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1 USD to INR from 1947 to 2024

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Today, if we convert 1 USD to INR the Indian currency’s value is lower than USD. INR’s value ranges around 64 – 71 to 1 USD. Many travellers travelling abroad exchange INR to USD and then later get it converted to the local currencies to get a better rate. This practice is frequent between the travellers visiting South East Asia and Middle East.

US Dollar is considered as one of the most valuable currencies in the world. Its status is on a level where most of the international trade and exchange is valued using this currency. Dollar’s value has been always higher than most of the currencies. Some of the denominations higher than USD are Kuwaiti Dinar, Bahrain Dinar, British Pound and Euro.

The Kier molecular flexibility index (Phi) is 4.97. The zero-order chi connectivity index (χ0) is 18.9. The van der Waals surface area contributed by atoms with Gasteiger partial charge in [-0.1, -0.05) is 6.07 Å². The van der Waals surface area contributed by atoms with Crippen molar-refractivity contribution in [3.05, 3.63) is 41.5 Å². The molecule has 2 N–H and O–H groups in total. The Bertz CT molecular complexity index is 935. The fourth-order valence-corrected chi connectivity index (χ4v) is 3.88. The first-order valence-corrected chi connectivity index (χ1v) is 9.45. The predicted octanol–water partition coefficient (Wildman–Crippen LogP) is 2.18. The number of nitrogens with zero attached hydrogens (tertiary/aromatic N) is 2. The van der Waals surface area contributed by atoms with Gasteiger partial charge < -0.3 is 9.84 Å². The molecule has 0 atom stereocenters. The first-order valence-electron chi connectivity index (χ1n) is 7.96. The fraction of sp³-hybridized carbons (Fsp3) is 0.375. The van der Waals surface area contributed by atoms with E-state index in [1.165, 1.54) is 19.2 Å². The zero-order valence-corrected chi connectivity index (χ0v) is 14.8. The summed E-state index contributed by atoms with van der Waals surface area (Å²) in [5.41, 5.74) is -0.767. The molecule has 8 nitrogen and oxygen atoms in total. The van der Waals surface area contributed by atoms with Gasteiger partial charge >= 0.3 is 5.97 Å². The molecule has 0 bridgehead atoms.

1 USD to INR

1 USD to INR Rates From 1947 to 2024

Year Exchange rate
(INR per USD)
1947 3.30
1949 4.76
1966 7.50
1975 8.39
1980 7.86
1985 12.38
1990 17.01
1995 32.427
2000 43.50
2005 (Jan) 43.47
2006 (Jan) 45.19
2007 (Jan) 39.42
2008 (Oct) 48.88
2009 (Oct) 46.37
2010 (22 Jan) 46.21
2011 (April) 44.17
2011 (21 Sep) 48.24
2011 (17 Nov) 55.3950
2012 (22 June) 57.15
2013 (15 May) 54.73
2013 (12 Sep) 62.92
2014 (15 May) 59.44
2014 (12 Sep) 60.95
2015 (15 Apr) 62.30
2015 (15 May) 64.22
2015 (19 sep) 65.87
2015(30 nov) 66.79
2016(20 Jan) 68.01
2016(25 Jan) 67.63
2016(25 Feb) 68.82
2016 (14 Apr) 66.56
2016 (22 Sep) 67.02